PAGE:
HealthDay News — Pediatric stroke risk is affected by minor infections in the short-term, according to a study published in Neurology.
“Minor infections appear to have a strong but short-lived effect on pediatric stroke risk, while cumulative burden of infection had no effect,” explained Nancy K. Hills, PhD, of the University of California in San Francisco, and colleagues.
Patient data from children diagnosed with arterial ischemic stroke (n=102) and age-matched controls (n=306) were identified from a large integrated health care plan from 1993 to 2007. All medical visits for minor infection within the two years prior to arterial ischemic stroke (AIS) or index date for pairwise age-matched controls were abstracted. Severe infections such as sepsis and meningitis were excluded.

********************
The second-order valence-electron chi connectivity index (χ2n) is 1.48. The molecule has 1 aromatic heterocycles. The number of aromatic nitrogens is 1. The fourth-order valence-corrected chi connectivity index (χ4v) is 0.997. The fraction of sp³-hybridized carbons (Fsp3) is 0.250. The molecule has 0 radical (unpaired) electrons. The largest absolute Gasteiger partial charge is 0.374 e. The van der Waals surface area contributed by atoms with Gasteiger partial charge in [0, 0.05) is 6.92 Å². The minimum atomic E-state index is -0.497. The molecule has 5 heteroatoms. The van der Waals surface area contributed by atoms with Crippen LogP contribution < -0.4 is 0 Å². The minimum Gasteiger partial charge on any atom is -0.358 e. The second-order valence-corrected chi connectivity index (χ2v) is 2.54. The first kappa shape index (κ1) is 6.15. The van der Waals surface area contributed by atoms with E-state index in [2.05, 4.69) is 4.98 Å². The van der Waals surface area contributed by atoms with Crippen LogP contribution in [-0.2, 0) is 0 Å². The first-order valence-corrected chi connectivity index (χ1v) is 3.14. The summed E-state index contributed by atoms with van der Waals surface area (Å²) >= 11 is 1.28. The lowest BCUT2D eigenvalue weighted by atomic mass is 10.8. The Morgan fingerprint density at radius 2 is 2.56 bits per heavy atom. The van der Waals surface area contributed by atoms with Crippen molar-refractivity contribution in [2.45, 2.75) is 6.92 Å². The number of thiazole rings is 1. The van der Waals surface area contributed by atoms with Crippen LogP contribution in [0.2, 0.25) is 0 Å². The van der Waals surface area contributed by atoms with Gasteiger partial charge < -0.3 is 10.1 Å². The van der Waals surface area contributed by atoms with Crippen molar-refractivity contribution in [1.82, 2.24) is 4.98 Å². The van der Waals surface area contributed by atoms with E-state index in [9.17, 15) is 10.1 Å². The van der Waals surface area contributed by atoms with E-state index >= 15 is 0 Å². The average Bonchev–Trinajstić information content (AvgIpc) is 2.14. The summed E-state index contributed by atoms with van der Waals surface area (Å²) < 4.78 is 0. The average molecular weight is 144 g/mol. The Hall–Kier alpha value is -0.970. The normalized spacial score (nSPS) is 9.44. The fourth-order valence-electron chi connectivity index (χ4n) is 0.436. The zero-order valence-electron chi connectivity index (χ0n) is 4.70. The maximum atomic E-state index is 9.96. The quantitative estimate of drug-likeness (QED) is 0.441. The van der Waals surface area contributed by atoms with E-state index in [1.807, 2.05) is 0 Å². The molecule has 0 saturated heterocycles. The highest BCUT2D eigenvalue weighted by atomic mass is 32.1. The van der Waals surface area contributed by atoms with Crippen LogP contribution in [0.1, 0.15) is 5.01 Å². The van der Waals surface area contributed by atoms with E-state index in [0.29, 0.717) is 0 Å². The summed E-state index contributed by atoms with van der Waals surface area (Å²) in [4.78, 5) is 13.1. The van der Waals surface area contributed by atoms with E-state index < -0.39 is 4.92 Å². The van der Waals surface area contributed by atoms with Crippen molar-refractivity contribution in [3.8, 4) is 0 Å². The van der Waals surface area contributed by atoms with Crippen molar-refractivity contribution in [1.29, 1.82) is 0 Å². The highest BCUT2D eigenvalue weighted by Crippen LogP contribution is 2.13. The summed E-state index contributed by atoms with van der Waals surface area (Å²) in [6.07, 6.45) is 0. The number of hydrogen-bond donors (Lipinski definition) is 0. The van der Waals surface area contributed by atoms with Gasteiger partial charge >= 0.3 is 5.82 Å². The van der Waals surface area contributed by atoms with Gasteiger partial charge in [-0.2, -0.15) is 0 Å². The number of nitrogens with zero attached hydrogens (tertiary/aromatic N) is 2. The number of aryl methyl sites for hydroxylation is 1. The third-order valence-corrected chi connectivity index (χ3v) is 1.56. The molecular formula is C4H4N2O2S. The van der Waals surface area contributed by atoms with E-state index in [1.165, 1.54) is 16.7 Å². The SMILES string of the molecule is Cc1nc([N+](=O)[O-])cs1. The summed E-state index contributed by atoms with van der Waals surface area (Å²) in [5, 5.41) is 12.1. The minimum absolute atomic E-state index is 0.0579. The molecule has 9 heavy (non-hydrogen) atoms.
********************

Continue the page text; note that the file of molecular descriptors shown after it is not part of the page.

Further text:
The strongest association between infection and AIS was seen for infectious visits no more than three days prior to stroke (odds ratio, 12.1; P=0.002), after adjusting for known pediatric stroke risk factors. Most cases of infection (80%) were respiratory infections.
For all time periods of four or more days prior to the stroke, cases tended to have more infectious visits. AIS risk was not increased with a greater cumulative number of infectious visits over two years.
“The transient effect of infection in children may suggest a greater role for a prothrombotic mechanism,” wrote the investigators.